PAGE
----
By Walter Layne Wilding (son)

      George Wilding was born at Williams Street, Preston, England, November 9, 1829. His father was David Wilding and his mother, Alice Atkinson. His grandfather was Henry Wilding. His forefathers were mostly fanning people and were at one time well to do. George had 6 brothers and 4 sisters: Elizabeth A, James, Heber, David, Joseph, Jennetta, Henry, Alice, Thomas, and Sarah Ellen. The family joined the church in 1838. His father, was baptized by Heber C. Kimball and George was baptized by his father at the age of nine in the River Ribble. He was confirmed by his father, David, and Thomas Richardson. On February 16, 1841 he with his family left England on the sailing ship, Echo.


      George Wilding, Sr. - 1829-1913
      Born at Williams Street, Preston, England, November 9, 1829. Father, David Wilding; Mother, Alice Atkinson; Grandfather, Henry Wilding.
      George Wilding left England, February 16, 1841. He was baptized in 1839, in the River Ribble, England by his father, David Wilding and Thomas Richardson. His father and mother joined the Church in 1838. Following are the names of his brothers and sisters: Elizabeth A., James, Heber, David, Joseph, Jenneta, Henry, Alice, Thomas and Sarah Ellen.
      The Prophet Joseph Smith was the first man he became acquainted with in Nauvoo. He often held the Prophet's horses (John and Joe). At one time the Prophet laid his hands upon George's head and said, speaking to his father, "David, this is your son and he will be a great blessing to you." George Wilding was then eleven years old and he wondered what this meant; but his father later left the Church and died an apostate. Since he was baptized for his father, also his grandfather and great-grandfather, this must have been the blessing the Prophet meant.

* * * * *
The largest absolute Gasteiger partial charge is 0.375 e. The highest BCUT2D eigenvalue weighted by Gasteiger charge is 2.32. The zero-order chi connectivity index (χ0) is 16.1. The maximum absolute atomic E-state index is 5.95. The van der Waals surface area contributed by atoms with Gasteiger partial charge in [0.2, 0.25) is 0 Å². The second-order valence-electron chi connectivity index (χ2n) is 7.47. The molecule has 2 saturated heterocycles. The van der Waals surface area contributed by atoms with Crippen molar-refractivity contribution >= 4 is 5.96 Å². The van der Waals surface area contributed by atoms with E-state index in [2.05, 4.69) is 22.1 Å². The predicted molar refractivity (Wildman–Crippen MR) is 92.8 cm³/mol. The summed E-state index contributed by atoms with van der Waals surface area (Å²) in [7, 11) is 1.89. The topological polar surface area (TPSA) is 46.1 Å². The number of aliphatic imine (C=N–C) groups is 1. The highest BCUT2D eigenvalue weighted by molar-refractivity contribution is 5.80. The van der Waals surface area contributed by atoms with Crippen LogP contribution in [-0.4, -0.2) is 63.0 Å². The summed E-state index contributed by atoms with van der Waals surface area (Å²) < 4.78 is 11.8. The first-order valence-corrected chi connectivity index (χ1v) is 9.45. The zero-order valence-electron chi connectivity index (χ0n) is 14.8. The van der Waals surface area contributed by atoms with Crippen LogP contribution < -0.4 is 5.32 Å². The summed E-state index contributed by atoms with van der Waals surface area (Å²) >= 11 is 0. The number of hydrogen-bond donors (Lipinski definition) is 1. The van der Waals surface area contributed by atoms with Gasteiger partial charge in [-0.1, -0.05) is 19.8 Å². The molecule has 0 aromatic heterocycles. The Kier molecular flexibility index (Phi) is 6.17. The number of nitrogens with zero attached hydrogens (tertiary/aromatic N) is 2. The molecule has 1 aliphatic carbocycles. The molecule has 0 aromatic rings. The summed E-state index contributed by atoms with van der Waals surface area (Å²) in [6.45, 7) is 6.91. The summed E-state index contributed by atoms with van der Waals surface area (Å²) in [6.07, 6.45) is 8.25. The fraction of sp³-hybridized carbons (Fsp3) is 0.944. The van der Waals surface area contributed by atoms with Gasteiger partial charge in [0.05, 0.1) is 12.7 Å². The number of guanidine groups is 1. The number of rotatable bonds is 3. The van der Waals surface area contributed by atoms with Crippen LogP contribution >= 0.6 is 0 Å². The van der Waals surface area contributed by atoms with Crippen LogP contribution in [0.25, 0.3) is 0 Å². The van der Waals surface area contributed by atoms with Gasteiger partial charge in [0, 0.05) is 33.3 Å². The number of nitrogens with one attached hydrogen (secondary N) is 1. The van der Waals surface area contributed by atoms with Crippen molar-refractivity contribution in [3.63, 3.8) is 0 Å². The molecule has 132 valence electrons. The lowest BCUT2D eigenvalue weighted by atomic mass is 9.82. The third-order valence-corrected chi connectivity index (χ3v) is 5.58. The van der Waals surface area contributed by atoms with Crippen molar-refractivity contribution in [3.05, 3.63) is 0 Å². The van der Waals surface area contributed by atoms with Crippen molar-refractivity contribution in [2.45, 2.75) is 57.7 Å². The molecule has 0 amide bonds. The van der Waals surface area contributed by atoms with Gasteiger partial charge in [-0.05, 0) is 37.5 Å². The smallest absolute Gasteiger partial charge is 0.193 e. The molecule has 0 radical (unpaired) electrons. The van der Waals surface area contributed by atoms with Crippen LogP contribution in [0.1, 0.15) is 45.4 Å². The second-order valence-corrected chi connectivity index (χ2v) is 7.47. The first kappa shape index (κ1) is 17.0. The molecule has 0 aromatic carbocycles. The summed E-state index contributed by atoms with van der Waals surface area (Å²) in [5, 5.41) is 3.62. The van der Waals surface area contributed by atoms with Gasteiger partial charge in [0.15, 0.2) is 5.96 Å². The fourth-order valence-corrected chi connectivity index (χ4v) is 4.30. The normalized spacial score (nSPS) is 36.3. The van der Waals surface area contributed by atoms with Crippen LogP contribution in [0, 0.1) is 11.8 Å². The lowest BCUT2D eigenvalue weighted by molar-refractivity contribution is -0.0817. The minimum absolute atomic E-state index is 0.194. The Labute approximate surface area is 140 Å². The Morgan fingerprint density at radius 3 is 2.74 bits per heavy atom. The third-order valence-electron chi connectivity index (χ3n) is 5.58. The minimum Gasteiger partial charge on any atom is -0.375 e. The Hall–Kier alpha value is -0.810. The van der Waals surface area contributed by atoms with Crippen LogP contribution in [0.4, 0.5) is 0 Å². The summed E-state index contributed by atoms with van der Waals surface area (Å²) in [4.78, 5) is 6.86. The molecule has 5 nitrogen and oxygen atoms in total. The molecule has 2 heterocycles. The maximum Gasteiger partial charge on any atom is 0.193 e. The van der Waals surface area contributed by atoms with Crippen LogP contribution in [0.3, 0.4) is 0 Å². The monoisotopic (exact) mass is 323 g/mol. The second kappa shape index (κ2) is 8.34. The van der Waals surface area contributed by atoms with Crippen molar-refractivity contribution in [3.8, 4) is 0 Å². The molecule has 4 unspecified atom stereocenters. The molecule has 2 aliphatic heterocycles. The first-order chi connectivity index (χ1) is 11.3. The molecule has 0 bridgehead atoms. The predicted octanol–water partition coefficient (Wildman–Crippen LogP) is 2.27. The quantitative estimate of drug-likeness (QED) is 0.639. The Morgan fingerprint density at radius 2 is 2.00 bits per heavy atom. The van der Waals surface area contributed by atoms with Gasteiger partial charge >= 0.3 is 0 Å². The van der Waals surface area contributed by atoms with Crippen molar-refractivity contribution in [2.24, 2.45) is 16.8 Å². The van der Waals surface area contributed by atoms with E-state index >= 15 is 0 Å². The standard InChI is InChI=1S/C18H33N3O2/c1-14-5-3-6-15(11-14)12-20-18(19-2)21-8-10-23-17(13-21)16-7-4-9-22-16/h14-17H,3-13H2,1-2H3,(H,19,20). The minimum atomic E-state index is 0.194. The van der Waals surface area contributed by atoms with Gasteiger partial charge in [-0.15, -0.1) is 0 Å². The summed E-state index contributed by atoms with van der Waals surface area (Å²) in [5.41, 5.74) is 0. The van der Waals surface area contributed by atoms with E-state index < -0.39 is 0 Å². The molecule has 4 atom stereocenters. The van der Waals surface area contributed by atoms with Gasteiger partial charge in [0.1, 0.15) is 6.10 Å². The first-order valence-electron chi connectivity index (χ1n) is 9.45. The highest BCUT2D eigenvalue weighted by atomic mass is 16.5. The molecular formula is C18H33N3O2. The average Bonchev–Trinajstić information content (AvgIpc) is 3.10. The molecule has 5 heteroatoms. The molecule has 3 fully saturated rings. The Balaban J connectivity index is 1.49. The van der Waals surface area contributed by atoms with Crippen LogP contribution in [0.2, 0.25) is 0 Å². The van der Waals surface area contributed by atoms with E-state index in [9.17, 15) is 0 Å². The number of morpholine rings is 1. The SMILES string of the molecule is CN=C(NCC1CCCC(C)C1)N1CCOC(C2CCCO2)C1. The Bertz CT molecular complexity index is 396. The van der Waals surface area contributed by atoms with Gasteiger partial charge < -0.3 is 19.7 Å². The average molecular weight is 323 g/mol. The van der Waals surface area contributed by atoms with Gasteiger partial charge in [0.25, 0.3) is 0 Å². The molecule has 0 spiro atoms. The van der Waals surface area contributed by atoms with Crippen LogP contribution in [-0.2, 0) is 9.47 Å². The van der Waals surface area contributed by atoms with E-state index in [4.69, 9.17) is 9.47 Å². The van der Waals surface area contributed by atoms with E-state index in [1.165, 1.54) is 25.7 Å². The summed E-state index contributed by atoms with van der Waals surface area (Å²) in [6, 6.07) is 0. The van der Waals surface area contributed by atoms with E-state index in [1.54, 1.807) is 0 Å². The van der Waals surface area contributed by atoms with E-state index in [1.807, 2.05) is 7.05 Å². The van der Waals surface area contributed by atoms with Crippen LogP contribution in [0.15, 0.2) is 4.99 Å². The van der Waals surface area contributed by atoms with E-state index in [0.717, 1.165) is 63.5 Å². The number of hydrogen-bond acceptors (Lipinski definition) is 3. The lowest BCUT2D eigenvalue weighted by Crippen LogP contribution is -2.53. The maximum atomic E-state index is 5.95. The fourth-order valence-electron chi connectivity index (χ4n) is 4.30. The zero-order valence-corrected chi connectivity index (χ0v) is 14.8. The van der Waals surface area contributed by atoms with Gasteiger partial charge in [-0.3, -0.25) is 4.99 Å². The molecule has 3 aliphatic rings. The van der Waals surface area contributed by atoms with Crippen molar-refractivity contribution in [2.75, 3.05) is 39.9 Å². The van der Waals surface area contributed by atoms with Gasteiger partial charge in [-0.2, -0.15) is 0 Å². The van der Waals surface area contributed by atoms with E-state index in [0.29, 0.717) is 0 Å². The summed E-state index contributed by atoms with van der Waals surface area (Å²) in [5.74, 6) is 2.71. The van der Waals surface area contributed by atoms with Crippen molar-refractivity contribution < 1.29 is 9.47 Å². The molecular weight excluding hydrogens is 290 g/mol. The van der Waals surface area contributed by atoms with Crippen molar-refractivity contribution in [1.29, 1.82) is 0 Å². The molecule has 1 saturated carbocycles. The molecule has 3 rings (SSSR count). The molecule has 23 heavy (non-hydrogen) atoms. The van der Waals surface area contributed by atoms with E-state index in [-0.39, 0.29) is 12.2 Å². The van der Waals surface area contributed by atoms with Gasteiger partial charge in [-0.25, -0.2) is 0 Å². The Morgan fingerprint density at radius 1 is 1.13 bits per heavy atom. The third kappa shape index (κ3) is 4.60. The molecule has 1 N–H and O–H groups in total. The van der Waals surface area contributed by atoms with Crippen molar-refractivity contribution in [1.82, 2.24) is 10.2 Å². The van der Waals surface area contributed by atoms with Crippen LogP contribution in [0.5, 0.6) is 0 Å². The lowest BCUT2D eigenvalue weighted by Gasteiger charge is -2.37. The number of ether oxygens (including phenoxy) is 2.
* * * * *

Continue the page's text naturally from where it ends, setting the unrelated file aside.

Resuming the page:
George Wilding was married to Mary Elizabeth Layne on June 30, 1850, by Orson Hyde in the Post Office at Kanesville, Iowa - now Council Bluffs. Two wagon loads went and returned to celebrate with a dinner at this home in Pigeon. He had only fifty cents and his wife seventy-five cents. He gave his fifty cents to the man for marrying them. They had one log room with a bunk built in for a bed, which was made by boring two holes in the wall and nailing a post to the floor for the two other corners. They stretched raw hide across for the bottom and on this placed a straw tick, a sheet and two quilts. A frying pan and two plates was their household equipment.